Statement of National Importance
The cultural significance of the monument has been assessed as follows:
Carslogie House, although now ruinous, remained in use until the latter half of the 19th century. It is depicted as roofed in a photograph of 1866 and a sketch dated to 1870. Both depict a four storey house with pitched roof with crow stepped gables along with the walls of the adjoining enclosure. There is also a small, 2 storey extension attached to the north corner of the castle, also with pitched roof.
The exterior walls of sandstone rubble with ashlar dressing now survive to first floor height on the northwest, southwest and around half of the southeast side. The eastern corner of the building collapsed sometime prior to 1964, but remains in situ as a mound of rubble. Much of the interior structure has been lost, but many architectural features can still be seen, such as window and door surrounds, gun loops, the remains of at least one circular stair and several barrel vaulted rooms in the ground floor. No clear visible evidence remains for the extension to the north, although a sealed window in the north wall may indicate its position.
The enclosure wall survives to its full height in at least three places on the north and east side, with the remainder upstanding to a lower height. The southern and western sides now mainly survive as a mix of collapsed masonry and earthworks, with some small fragments of upstanding walling. The wall shows evidence of multiple phases of construction. Some lower parts of the wall built of the same stone as the castle with later alterations in a different stone above. There is also evidence for an original entranceway immediately adjacent to the house and the remains of four square alcoves, thought to be bee boles, built into the enclosure wall to the west of the house.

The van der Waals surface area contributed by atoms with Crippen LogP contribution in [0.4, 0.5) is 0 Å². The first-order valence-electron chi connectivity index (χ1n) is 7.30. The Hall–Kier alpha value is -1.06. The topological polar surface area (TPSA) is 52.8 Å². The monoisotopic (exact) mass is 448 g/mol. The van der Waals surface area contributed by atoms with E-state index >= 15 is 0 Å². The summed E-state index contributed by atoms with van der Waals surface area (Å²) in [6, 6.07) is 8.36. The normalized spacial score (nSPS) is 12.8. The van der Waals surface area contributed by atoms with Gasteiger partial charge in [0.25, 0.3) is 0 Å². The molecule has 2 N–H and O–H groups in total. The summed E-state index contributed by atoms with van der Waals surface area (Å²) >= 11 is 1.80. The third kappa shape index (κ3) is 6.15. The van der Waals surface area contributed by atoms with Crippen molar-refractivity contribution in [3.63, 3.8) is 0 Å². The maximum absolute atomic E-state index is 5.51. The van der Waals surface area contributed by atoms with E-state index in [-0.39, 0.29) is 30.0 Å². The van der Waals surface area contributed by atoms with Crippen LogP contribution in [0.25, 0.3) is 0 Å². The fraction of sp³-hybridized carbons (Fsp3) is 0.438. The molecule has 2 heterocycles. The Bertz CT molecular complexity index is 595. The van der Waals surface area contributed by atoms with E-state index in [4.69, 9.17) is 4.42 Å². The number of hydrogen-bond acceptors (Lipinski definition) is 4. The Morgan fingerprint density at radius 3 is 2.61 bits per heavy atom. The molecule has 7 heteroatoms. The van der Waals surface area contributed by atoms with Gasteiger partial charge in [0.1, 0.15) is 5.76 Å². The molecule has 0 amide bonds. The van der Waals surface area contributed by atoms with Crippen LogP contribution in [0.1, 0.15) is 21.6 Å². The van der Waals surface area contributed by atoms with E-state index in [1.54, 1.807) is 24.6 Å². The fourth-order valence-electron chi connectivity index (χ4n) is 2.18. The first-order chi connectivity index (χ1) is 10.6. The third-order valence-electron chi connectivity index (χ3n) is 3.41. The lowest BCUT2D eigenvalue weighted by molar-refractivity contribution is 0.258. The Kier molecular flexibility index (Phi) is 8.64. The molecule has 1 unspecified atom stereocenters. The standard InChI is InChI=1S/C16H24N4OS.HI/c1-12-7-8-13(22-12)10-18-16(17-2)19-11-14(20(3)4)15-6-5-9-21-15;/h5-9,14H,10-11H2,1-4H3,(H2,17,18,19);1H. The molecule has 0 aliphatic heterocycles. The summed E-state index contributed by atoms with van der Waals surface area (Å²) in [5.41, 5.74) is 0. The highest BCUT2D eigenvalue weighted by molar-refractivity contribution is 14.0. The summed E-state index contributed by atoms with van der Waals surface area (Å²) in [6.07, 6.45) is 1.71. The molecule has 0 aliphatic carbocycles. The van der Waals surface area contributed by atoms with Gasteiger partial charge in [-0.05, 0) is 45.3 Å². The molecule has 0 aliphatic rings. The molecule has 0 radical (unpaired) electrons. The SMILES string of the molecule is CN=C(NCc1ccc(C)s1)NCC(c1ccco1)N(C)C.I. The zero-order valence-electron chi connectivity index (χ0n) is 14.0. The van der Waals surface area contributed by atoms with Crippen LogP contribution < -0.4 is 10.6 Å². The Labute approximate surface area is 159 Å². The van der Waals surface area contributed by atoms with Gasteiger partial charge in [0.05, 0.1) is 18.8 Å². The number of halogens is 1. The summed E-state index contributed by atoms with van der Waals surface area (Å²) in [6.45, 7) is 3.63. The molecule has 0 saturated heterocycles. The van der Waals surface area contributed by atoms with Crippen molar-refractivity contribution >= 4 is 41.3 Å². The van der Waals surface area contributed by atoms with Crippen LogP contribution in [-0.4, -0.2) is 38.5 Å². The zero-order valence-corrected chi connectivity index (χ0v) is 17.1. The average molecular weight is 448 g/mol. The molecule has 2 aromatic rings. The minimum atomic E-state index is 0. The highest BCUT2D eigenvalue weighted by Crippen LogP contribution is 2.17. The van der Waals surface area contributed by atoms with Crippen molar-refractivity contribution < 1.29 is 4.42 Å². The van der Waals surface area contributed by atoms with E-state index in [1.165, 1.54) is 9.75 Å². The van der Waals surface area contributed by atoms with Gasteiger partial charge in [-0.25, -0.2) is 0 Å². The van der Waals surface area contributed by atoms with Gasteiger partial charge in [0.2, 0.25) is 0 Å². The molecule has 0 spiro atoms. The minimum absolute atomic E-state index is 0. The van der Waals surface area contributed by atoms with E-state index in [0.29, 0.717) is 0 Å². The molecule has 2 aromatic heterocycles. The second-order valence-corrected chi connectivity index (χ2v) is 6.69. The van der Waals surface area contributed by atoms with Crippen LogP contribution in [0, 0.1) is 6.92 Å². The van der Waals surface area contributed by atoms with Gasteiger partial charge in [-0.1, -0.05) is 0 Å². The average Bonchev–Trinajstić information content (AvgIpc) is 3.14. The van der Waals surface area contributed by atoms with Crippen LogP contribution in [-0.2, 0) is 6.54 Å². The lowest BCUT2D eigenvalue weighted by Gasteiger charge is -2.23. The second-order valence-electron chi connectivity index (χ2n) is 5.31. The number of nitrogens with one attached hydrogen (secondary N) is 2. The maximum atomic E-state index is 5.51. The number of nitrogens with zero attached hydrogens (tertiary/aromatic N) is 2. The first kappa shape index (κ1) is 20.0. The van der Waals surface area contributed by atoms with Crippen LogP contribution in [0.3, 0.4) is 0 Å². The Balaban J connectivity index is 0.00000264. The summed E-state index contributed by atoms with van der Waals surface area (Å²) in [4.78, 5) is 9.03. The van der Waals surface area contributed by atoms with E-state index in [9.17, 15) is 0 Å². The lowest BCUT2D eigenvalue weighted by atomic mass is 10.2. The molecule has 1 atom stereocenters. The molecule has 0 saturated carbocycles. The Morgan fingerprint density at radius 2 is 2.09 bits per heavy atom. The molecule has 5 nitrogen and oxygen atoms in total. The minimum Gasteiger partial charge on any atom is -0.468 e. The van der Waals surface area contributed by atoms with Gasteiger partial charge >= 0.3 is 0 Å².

Despite the ruinous nature of both the house and the enclosure wall, there is no evidence for substantial excavation or disturbance inside the tower or on the areas surrounding it. Therefore there is high potential for the survival of structural remains and archaeological deposits within, beneath and around the upstanding remains and on the terrace to the east of the castle. The deposits might include occupation and abandonment debris, artefacts and environmental remains such as charcoal and pollen. Such buried remains can tell us about the economy, diet and social status of the occupants, and about land use and environment.
The house appears to have been built in the late 16th century although documentary evidence suggests that there may have been an earlier castle on this site. Surviving features in the present structure, such as the first floor fireplace and various gun loops, all have details typical of the late 16th century. The house was significantly altered in the early 18th century when most of the windows were replaced with larger openings with raise margins. A door lintel, reused in a nearby cart shed, bears the date 1710 and probably came from the house. Other changes at this time included a new stair and fireplaces, and potentially the insertion of vaulting at ground floor level. The layout of these cellars is unusual if they do date to the late 16th century, rather than being later insertions. Systematic investigation of the upstanding and buried remains can therefore enhance our understanding about the date, construction, form and layout of the castle and how this evolved over a long period of time.